LaFAYETTE, Ga. — Locals probably learn that the Cherokee Regional Library serves Dade and Walker counties with branches in LaFayette, Rossville, Chickamauga and Trenton.
But newcomers, outsiders and others who aren't in the know sometimes get thrown by the name.
"People think, 'You must be in Cherokee County,'" said Library Director Lecia Eubanks.
Or, in some cases, "somebody will walk in the door thinking this will be a library on the heritage of the Cherokee Indians," she said.
So starting today, the library is seeking the public's suggestions for a new name that better embodies "who we are and where we are and what we do," Eubanks said.
Suggestion boxes will be set up at all four library branches, but ideas also can be pitched online at the upper righthand corner of the library system's home page at www.chrl.org and on each library branch's Facebook page.
Some promising names already have been claimed.
The Northwest Georgia Regional Library, for example, has been taken by the Dalton-Whitfield County Library system.
"We've joked around and said maybe we can be the Extreme Northwest Georgia Regional Library System," Eubanks said.
Some Georgia library systems are named after landmarks, such as the Columbus-based Chattahoochee Valley Libraries.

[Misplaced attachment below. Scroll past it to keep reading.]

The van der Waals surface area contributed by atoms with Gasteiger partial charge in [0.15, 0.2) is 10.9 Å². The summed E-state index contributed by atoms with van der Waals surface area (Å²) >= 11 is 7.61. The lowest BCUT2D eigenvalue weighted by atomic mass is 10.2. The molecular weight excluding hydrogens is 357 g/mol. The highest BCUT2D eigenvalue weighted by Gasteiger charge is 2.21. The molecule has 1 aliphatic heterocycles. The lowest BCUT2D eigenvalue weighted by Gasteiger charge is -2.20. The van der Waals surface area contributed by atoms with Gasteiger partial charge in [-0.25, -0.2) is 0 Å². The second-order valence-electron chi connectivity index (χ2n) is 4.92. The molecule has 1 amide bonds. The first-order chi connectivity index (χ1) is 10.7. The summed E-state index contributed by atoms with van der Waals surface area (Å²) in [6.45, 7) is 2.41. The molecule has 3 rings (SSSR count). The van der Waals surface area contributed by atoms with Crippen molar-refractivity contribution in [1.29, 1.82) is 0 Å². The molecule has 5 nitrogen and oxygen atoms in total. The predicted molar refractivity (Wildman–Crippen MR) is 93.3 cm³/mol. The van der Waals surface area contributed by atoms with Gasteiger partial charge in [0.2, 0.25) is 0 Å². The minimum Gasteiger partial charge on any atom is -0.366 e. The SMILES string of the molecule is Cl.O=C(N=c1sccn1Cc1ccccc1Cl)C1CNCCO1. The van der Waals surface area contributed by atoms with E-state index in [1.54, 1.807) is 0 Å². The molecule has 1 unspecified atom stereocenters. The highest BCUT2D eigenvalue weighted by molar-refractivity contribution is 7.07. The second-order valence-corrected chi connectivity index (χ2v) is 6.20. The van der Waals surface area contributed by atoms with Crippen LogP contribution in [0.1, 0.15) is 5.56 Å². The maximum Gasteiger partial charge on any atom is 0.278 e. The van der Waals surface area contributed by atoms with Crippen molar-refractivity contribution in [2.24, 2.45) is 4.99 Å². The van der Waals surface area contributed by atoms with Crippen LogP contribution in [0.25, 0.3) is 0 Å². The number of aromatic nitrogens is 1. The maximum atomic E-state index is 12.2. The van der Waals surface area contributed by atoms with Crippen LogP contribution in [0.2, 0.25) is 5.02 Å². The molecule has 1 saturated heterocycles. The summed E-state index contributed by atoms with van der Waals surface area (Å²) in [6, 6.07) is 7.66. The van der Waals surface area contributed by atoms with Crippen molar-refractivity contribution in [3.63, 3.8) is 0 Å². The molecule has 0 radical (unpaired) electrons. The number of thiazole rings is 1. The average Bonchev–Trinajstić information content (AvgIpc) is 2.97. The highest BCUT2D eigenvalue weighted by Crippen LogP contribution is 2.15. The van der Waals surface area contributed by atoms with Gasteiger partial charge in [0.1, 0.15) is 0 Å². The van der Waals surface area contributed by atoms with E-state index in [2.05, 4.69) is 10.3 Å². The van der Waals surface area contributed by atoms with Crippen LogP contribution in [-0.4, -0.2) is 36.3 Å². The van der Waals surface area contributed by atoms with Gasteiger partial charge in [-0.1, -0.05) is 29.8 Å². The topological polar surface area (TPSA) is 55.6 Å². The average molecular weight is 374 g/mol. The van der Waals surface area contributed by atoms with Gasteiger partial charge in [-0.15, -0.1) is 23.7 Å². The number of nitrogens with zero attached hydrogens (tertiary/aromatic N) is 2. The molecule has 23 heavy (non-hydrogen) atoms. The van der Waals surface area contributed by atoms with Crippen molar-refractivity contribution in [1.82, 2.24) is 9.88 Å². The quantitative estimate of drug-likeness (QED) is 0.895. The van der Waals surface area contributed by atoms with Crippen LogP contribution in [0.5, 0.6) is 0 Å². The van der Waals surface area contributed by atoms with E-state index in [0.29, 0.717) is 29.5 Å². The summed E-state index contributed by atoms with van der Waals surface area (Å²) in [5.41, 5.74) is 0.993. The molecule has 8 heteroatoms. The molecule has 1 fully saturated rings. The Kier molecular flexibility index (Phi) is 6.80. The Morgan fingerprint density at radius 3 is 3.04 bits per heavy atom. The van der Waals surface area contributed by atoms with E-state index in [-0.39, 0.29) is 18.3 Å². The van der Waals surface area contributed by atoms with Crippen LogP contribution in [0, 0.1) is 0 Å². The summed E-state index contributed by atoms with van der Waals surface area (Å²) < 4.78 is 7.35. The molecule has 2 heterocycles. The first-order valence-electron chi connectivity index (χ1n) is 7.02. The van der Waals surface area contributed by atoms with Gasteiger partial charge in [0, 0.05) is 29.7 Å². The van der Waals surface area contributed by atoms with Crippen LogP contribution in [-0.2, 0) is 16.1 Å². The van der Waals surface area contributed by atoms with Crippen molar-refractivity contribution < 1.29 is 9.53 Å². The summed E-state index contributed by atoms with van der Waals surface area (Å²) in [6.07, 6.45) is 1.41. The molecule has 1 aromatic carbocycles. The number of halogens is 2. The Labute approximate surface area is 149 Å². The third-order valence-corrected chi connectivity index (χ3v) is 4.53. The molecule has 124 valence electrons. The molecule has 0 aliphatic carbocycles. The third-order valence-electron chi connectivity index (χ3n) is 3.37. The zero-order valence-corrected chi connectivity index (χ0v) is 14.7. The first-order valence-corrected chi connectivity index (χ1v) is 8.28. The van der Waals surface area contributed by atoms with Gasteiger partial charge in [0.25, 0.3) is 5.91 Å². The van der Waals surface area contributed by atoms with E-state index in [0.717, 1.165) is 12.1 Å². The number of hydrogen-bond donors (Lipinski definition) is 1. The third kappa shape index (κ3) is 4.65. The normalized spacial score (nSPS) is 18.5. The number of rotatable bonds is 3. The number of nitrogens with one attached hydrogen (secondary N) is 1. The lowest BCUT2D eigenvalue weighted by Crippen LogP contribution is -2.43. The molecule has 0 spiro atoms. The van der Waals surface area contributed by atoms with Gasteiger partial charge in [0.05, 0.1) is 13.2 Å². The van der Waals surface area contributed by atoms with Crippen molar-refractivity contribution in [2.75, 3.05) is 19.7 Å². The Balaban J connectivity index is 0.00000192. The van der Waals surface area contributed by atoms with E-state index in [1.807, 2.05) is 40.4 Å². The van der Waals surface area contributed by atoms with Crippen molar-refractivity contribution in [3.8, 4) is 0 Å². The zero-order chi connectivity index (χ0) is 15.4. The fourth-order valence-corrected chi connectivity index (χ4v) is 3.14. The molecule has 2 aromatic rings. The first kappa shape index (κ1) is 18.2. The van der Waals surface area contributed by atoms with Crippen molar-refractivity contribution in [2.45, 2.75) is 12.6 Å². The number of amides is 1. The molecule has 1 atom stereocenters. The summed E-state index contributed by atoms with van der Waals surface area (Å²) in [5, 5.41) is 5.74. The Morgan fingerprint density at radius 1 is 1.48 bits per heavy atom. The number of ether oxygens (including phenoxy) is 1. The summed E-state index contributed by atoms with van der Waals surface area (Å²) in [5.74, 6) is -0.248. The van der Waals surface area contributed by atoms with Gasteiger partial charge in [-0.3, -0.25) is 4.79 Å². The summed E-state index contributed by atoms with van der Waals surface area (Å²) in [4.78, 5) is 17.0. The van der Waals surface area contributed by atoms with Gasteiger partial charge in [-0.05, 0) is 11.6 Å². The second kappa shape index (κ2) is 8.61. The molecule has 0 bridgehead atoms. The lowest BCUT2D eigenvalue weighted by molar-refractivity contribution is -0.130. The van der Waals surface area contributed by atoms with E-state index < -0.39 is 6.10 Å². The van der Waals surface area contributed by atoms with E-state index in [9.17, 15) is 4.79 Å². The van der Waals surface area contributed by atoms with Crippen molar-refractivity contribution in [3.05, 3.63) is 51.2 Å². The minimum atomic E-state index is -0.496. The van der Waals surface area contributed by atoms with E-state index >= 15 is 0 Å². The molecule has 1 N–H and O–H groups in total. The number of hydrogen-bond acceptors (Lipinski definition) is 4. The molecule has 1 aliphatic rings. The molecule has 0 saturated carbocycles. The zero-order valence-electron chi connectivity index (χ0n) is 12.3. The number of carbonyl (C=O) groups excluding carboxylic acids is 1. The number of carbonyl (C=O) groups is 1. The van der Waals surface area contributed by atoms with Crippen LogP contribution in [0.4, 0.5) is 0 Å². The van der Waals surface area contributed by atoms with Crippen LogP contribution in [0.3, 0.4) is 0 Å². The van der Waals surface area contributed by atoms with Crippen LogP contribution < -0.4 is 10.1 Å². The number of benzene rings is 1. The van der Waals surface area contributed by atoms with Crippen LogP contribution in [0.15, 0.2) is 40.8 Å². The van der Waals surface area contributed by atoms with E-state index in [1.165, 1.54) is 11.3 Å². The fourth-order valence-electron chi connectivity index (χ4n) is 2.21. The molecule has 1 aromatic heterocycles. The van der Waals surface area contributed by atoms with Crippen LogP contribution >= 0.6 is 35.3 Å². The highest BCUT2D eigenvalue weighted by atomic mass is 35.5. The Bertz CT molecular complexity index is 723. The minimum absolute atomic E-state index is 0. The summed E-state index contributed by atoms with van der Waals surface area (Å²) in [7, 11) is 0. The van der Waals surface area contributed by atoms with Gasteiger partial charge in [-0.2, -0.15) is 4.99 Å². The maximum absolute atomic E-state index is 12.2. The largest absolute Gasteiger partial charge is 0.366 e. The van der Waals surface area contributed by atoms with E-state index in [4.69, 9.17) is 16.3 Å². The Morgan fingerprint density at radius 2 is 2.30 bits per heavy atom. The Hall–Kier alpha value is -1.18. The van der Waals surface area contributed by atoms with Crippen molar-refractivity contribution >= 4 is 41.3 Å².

At least one system gives a nod to a famous author with local roots. The six-county Uncle Remus Regional Library System in Madison honors Putnam County folklorist Joel Chandler Harris.
Jason McDade, a library assistant at the Rossville branch, said employees spent two to three hours in December brainstorming ideas for a new name.
"I think it'll bring attention to the library system, and people will know the library better," McDade said.
Eubanks will present the public's suggestions to the library board at its meeting in April.
The winner won't get a prize, but will be recognized, Eubanks said.
If Cherokee Regional Library officials can't find a new name they like, they will stick with the current name, she said.
Eubanks hopes the rebranding will be done by spring 2013 to coincide with the completion of remodeling work under way now at library branches in LaFayette and Trenton.
Tim Omarzu covers Catoosa and Walker counties for the Times Free Press. Omarzu is a longtime journalist who has worked as a reporter and editor at daily and weekly newspapers in Michigan, Nevada and California. Stories he's covered include crime in blighted parts of metro Detroit and Reno, Nev.; environmental activists tree-sitting in California's Sierra Nevada foothills; attempts by the Michigan Militia to take over a township¹s government in northern Michigan. A native of Michigan, ...